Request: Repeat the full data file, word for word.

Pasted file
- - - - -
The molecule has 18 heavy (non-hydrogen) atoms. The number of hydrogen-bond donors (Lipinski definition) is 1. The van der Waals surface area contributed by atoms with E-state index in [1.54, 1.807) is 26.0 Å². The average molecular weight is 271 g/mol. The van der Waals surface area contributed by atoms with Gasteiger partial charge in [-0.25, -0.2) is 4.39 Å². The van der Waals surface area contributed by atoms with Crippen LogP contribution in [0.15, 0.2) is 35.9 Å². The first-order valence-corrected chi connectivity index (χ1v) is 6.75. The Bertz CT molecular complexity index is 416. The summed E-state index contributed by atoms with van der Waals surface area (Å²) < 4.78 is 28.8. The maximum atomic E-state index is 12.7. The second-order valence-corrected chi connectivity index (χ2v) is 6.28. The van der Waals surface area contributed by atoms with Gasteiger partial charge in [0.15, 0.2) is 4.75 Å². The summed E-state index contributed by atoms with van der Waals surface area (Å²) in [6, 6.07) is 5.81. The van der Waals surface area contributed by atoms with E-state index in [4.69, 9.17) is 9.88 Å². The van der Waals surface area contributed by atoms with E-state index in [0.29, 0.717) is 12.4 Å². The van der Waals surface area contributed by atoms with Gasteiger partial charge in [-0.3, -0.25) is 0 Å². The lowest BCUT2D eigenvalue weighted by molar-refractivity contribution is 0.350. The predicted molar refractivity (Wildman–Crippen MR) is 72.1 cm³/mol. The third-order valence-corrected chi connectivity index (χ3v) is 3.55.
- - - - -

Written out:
The molecule has 18 heavy (non-hydrogen) atoms. The number of hydrogen-bond donors (Lipinski definition) is 1. The van der Waals surface area contributed by atoms with E-state index in [1.54, 1.807) is 26.0 Å². The average molecular weight is 271 g/mol. The van der Waals surface area contributed by atoms with Gasteiger partial charge in [-0.25, -0.2) is 4.39 Å². The van der Waals surface area contributed by atoms with Crippen LogP contribution in [0.15, 0.2) is 35.9 Å². The first-order valence-corrected chi connectivity index (χ1v) is 6.75. The Bertz CT molecular complexity index is 416. The summed E-state index contributed by atoms with van der Waals surface area (Å²) < 4.78 is 28.8. The maximum atomic E-state index is 12.7. The second-order valence-corrected chi connectivity index (χ2v) is 6.28. The van der Waals surface area contributed by atoms with Gasteiger partial charge in [0.15, 0.2) is 4.75 Å². The summed E-state index contributed by atoms with van der Waals surface area (Å²) in [6, 6.07) is 5.81. The van der Waals surface area contributed by atoms with E-state index in [4.69, 9.17) is 9.88 Å². The van der Waals surface area contributed by atoms with E-state index in [0.29, 0.717) is 12.4 Å². The van der Waals surface area contributed by atoms with Gasteiger partial charge in [-0.3, -0.25) is 0 Å². The lowest BCUT2D eigenvalue weighted by molar-refractivity contribution is 0.350. The predicted molar refractivity (Wildman–Crippen MR) is 72.1 cm³/mol. The third-order valence-corrected chi connectivity index (χ3v) is 3.55.